A hilarious series of culinary adventures from GQ’s award-winning food critic, ranging from flunking out of the Paul Bocuse school in Lyon to dining and whining with Sharon Stone.
Alan Richman has dined in more unlikely locations and devoured more tasting menus than any other restaurant critic alive. He has reviewed restaurants in almost every Communist country (China, Vietnam, Cuba, East Germany) and has recklessly indulged his enduring passion for eight-course dinners (plus cheese). All of this attests to his herculean constitution, and to his dedication to food writing.
In Fork It Over, the eight-time winner of the James Beard Award retraces decades of culinary adventuring. In one episode, he reviews a Chicago restaurant owned and operated by Louis Farrakhan (not known to be a fan of Jewish restaurant critics) and completes the assignment by sneaking into services at the Nation of Islam mosque, where no whites are allowed. In Cuba, he defies government regulations by interviewing starving political dissidents, and then he rewards himself with a lobster lunch at the most expensive restaurant in Havana. He chiffonades his way to a failing grade at the Paul Bocuse school in Lyon, politely endures Sharon Stone’s notions of fine dining, and explains why you can’t get a good meal in Boston, spurred on by the reckless passion for food that made him “the only soldier he knows who gained weight while in Vietnam” and carried him from his neighborhood burger joint to Le Bernardin.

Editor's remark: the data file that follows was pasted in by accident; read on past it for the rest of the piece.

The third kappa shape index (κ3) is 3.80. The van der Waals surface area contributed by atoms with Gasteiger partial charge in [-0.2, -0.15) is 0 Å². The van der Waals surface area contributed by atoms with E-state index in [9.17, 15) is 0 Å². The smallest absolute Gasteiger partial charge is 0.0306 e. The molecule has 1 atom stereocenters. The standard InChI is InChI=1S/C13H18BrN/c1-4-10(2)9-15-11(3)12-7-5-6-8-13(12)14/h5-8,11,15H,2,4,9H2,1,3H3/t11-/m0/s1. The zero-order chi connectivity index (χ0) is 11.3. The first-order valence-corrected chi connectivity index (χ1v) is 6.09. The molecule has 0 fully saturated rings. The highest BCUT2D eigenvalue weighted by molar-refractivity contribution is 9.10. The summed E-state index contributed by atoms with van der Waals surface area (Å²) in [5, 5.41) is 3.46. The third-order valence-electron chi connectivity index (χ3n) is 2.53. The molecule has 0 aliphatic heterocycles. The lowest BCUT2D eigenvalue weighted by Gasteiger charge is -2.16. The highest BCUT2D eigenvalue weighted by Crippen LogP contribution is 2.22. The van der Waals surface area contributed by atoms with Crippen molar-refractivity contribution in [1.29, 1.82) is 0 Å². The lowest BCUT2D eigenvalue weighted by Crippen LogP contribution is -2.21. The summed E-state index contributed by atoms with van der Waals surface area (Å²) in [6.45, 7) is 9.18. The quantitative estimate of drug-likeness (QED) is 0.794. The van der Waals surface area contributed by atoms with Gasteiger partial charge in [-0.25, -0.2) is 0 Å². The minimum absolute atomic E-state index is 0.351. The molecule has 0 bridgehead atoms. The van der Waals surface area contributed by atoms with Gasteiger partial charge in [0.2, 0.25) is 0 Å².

Alan Richman, once described as the “Indiana Jones of food writers,” has won more major awards than any other food writer alive, including a National Magazine Award, eight James Beard Awards for restaurant reviewing, and two James Beard M.F.K. Fisher distinguished writing awards.
The all new cover will emphasize Richman’s globetrotting persona and attract a wide audience
“A sharp, rollicking collection of articles documenting Richman’s most memorable culinary experiences…. An enjoyable treat full of gastronomic guffaws.” (Kirkus Reviews (starred review))“Richman’s … funny sentences both engage and surprise.” (Kirkus Reviews (starred review))More than an extraordinary food writer, Richman is an extraordinary writer, period…reflexively entertaining. (Food & Wine)
About the Author
Alan Richman is a contributing writer for GQ, Condé Nast Traveler, and Bon Appétit, as well as the newly appointed Dean of Food Journalism atthe French Culinary Institute. He lives in Westchester County, New York, with his wife, Lettie Teague, a wine columnist and editor, and their two dogs, Sophie and Rudy. The dogs love Alan’s cooking.